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  • People-Watch: One of our favorite activities. It's free, it's fascinating, and you may learn more about today's China in an hour of people-watching than you would in a day spent on a tour bus. You can do this practically anywhere, at a park or a major intersection, but the best spots may be in People's Square, along Nanjing Lu Pedestrian Mall, on Huaihai Lu, on the Bund Promenade, or at Xintiandi, where you are almost certain to see some wild and woolly mix of beleaguered tourists, both Chinese and foreign, along with newly minted business folk, trendy young fashionistas, uniformed school children, strolling seniors, and, of course, whistle-blowing traffic cops. One of the more interesting sights in recent years has been the "matchmaking market" that has sprouted in People's Park (Renmin Gongyuan) on weekends as parents show up in droves hoping to find matches for their still-single adult children.
  • Morning Exercises in the Parks and on the Bund: There's no better way to greet the day than to join the thousands of Shanghai residents in their morning tai chi exercises (and occasionally Western ballroom dancing) in Shanghai's parks and on the Bund. While the Bund is preferable (the first golden rays hitting the colonial facades are truly something to behold), the newly refurbished Bund promenade seems to have deterred residents from coming out as before.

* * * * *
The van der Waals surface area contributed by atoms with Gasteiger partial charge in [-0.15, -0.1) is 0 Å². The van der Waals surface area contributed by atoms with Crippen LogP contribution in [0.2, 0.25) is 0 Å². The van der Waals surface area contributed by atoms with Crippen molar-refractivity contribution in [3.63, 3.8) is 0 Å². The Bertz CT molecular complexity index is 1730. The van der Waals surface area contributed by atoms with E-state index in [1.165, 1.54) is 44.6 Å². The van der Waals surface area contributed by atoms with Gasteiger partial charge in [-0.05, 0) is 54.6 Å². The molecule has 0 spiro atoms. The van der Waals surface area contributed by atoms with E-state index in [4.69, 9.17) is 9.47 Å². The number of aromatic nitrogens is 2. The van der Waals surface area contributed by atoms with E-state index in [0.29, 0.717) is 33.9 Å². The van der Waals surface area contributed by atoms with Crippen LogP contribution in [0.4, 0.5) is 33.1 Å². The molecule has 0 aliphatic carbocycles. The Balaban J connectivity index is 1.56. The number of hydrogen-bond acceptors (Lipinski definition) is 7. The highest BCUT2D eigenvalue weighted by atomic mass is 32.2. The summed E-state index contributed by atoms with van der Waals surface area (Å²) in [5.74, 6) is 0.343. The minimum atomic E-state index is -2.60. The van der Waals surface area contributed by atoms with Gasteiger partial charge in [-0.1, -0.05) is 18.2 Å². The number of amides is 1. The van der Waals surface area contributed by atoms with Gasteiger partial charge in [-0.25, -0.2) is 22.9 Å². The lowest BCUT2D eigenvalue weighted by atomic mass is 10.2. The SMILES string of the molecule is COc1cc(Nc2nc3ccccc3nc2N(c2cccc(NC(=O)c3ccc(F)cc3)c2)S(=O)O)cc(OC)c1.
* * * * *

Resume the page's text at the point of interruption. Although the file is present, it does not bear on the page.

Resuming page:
• Wander the Old Chinese City: The narrow winding alleys of the old Chinese city may strike some as mysterious and forbidding, but they are neither of these, and are worth exploring even beyond the walking tours. Here is a chance to come upon a wet market, or run into the increasingly rare sight of a night soil worker on his morning rounds (many houses in this part of town still lack indoor plumbing). See it before the bulldozer shows up.
  • Stroll the French Concession: This is the most interesting of the colonial districts left in Shanghai, filled with the gorgeous villas, mansions, and apartment houses of the 1920s and 1930s when the French made their mark here. Plenty of Art Deco gems abound, hidden behind years of grime and buried beneath webs of laundry poles, and they await discovery, so keep your head up.

Note: This information was accurate when it was published, but can change without notice. Please be sure to confirm all rates and details directly with the companies in question before planning your trip.